Chapter 2 Administration of justice
Part 5 The Supreme Court
Article 72 Composition of the Supreme Court
- 1. The Supreme Court must consist of a president,
a maximum of seven vice-presidents, a maximum of thirty justices and a
maximum of fifteen justices extraordinary.
- 2. The justices extraordinary serve as justices
if called upon to do so by the president.
- 3. A clerk of the court/registrar must be
appointed at the Supreme Court.
- 4. Court legal assistants may be appointed
at the Supreme Court.
- 5. For the purposes of paragraph 1 the president,
vice-presidents and justices of the Supreme Court who have been granted
special unpaid leave must be disregarded for the term of that leave and
for a maximum of one year thereafter.
- 6. For the purposes of paragraph 1, judicial
officers who have been appointed on a part-time basis are counted on the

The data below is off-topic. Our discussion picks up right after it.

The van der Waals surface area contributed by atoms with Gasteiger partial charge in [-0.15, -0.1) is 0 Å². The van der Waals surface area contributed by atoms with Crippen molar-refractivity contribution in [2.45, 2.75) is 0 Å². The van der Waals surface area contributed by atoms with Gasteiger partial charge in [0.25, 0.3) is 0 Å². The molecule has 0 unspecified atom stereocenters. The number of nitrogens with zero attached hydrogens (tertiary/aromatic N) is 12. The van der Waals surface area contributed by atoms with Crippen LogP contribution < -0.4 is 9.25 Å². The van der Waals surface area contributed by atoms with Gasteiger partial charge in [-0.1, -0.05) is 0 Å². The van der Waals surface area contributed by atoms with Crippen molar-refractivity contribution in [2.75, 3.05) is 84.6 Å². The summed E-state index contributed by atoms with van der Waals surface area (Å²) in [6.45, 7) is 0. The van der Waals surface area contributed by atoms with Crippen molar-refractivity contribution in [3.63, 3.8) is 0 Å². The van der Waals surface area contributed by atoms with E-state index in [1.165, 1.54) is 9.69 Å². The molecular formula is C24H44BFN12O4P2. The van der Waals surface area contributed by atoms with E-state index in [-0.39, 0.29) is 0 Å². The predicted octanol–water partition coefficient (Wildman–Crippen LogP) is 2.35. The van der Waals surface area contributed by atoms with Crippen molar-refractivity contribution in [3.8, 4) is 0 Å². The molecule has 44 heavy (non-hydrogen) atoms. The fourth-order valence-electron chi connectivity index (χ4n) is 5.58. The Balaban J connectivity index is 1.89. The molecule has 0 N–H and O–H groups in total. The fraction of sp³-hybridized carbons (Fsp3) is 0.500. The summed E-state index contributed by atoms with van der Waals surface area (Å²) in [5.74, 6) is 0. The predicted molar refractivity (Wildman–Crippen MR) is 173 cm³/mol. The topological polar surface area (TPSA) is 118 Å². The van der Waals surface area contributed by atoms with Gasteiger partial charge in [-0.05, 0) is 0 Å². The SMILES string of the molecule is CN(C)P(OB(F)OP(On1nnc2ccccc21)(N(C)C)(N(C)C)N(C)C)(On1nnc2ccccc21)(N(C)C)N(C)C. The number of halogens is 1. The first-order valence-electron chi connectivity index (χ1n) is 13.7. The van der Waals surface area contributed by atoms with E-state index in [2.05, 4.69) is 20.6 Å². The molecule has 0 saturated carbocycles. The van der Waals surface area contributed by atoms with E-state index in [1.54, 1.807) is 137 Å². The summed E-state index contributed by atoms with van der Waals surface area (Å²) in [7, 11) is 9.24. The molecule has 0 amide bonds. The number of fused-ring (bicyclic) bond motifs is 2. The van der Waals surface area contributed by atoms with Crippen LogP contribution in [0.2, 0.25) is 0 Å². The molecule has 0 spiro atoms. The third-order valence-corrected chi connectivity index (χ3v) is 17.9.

basis of the fraction represented by their working hours.
Article 73 Replacement in the absence of the president
- 1. A vice-president will deputise for the
president if he is sick or otherwise unable to attend.
- 2. In the absence of a deputy clerk of the
court/registrar, an acting clerk of the court/registrar will deputise
for the clerk of the court/registrar if he is sick or otherwise unable
- 3. The acting clerks of the court/registrars
are appointed by Our Minister on the recommendation of the Supreme Court.
Before taking up their appointment, they take an oath or make an affirmation
in the presence of the president of the Supreme Court. The wording of
the oath or affirmation is adopted – and further rules about their
swearing-in may be laid down – by or pursuant to order in council.
They receive a fee set in accordance with rules to be laid down by or
pursuant to order in council.
- 4. The appointment of an acting clerk of